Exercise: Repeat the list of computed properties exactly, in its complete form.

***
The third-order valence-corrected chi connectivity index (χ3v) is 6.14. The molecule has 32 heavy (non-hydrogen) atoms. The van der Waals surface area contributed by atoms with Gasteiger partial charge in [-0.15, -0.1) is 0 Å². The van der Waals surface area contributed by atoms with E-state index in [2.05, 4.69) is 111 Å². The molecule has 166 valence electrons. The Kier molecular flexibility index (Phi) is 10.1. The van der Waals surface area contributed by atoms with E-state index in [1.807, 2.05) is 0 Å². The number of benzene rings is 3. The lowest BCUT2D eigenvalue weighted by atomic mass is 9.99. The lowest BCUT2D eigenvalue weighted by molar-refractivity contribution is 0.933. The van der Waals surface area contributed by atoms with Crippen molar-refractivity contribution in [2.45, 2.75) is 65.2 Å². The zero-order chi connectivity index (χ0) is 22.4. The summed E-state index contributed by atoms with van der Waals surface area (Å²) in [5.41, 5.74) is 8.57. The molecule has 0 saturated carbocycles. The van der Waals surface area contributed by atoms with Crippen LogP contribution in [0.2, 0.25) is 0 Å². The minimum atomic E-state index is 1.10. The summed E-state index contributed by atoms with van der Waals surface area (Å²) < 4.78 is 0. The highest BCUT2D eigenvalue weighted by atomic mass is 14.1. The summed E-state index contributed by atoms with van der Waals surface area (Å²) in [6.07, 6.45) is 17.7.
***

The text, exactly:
The third-order valence-corrected chi connectivity index (χ3v) is 6.14. The molecule has 32 heavy (non-hydrogen) atoms. The van der Waals surface area contributed by atoms with Gasteiger partial charge in [-0.15, -0.1) is 0 Å². The van der Waals surface area contributed by atoms with E-state index in [2.05, 4.69) is 111 Å². The molecule has 166 valence electrons. The Kier molecular flexibility index (Phi) is 10.1. The van der Waals surface area contributed by atoms with E-state index in [1.807, 2.05) is 0 Å². The number of benzene rings is 3. The lowest BCUT2D eigenvalue weighted by atomic mass is 9.99. The lowest BCUT2D eigenvalue weighted by molar-refractivity contribution is 0.933. The van der Waals surface area contributed by atoms with Crippen molar-refractivity contribution in [2.45, 2.75) is 65.2 Å². The zero-order chi connectivity index (χ0) is 22.4. The summed E-state index contributed by atoms with van der Waals surface area (Å²) in [5.41, 5.74) is 8.57. The molecule has 0 saturated carbocycles. The van der Waals surface area contributed by atoms with Crippen LogP contribution in [0.2, 0.25) is 0 Å². The minimum atomic E-state index is 1.10. The summed E-state index contributed by atoms with van der Waals surface area (Å²) < 4.78 is 0. The highest BCUT2D eigenvalue weighted by atomic mass is 14.1. The summed E-state index contributed by atoms with van der Waals surface area (Å²) in [6.07, 6.45) is 17.7.